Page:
Cultural Collaboration

Stevenson Clubs come together to educate their peers on the importance of cultural diversity through an event filled week

Cultural+Collaboration

Angela Guo and Ava Winber

The second annual Anti-Racism and Inclusivity Week at Stevenson kick-started the beginning of April with a lineup of diverse events. From speaking on the Holocaust to sharing cultural dishes, the program has changed from its previous virtual format to an on-campus experience.

Events were designed around the theme of “Allyship in Action” to encapsulate Stevenson’s goal of diversity and equity among the student body. Organizers hoped participants would become empowered and educated in standing up against racism after participating in some or all of the events.  

With the return to in-person learning, LeViis Haney, Director of Diversity, Equity, and Inclusivity, and students from the Fostering Inter-cultural Respect and Empowerment club (FIRE) began preparations in December on scheduling speakers, creating advertisements and reaching out to clubs in order to reimagine the events for a live audience. Aminah Syed ’23 believes that their hard work paid off, as the live experience allowed students to walk away with a more impactful experience. 

“One benefit of being in person is the fact that we get to see the speakers in person and ask questions in person, so there’s more of a connection,” Syed said. “This also gives [students] more exposure because on Zoom you had to take the initiative to click the button and talk about heavy topics.”

By creating a sociable environment, Syed saw active engagement from students during lunch and after school events. For example, the Asian American Student Association’s (AASA) interactive art board on Monday invited students to complete sentences like “The part of my identity that I feel proud of is…” to encourage reflection and interconnectedness within the student body. 

Ryan Yi ’24 puts up a post-it note during the AASA interactive art board to share his reflections on identity. Collaboration between clubs has led to the inclusion of diverse perspectives, enriching conversations.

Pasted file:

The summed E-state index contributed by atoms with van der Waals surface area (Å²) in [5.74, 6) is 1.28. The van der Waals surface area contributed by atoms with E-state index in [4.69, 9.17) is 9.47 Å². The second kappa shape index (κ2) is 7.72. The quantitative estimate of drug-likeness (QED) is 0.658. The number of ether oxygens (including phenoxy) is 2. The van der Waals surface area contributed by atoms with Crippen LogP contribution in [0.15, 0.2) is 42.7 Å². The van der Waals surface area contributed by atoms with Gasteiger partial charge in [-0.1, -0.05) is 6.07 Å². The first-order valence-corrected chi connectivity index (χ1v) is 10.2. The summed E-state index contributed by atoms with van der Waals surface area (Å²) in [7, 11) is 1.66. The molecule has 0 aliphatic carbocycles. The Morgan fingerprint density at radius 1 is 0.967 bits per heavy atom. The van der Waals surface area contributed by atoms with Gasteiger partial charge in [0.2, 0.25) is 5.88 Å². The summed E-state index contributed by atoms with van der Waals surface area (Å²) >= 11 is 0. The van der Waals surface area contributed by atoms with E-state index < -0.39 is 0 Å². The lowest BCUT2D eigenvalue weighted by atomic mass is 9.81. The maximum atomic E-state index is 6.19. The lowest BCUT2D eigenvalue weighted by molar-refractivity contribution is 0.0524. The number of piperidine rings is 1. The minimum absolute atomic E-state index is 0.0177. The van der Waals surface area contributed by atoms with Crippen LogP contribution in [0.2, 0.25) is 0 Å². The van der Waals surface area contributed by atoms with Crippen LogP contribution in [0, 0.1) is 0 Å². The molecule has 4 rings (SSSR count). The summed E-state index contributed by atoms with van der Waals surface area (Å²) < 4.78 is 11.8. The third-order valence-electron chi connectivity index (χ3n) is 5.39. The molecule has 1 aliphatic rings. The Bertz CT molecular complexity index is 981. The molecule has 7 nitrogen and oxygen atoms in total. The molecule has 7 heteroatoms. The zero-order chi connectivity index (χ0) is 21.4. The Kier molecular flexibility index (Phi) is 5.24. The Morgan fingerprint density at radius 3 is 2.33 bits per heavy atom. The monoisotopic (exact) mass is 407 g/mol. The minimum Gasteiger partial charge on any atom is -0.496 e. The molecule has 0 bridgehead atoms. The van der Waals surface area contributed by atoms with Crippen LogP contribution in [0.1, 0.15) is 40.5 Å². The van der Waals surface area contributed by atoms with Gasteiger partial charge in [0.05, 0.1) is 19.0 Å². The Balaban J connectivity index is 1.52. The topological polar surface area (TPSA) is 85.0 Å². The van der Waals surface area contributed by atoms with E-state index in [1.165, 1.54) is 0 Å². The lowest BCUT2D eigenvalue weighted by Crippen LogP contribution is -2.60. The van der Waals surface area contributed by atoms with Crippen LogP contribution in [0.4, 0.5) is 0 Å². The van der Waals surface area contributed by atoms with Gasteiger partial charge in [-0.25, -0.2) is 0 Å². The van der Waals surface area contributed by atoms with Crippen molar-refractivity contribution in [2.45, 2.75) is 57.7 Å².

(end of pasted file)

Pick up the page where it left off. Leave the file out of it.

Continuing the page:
“It’s really important for people to write down their thoughts and feelings no matter the subject,”’ Ryan Yi ’24 said. “My hope is for people to walk away from this experience [with] open-mindedness about different cultures and appreciating those different cultures. I think events like this bring the community a little bit closer together.”

One of the main goals of Anti-Racism and Inclusivity Week was to foster a sense of cultural unity. This year, Haney believes that many students learned this lesson during the week’s activities, in part because of the leadership team’s new focus on bringing in perspectives from various world culture clubs. 

“What we wanted to encourage was cross-club collaboration, and that’s what clubs did,” Haney said. “I’ve found that when people are working together on stuff that they all care about, it brings people together in very special ways and it also helps to eliminate stereotypes.”

The work put in by these clubs brought about various opportunities at Stevenson to hear important perspectives on how to be a proper ally. Madu Krishnamurthy, Diversity Editor of the Daily Herald, shared her approach to standing up against racism and showing allyship in the newsroom. 

“You don’t necessarily berate them for it, you call them out on it and educate them on it,” Krishnamurthy said. “You speak up when something is wrong and don’t be afraid to speak up.” 

Like Krishnamurthy, many speakers noted action as an integral part of allyship. On the last day, students participated in an “Allyship Pledge” to reflect on how they have supported marginalized communities. Although the week has ended, Haney hopes that its messages continue to inspire others toward inclusive action.

“Everyone can be an ally,” Haney said. “We need everyone’s allyship.”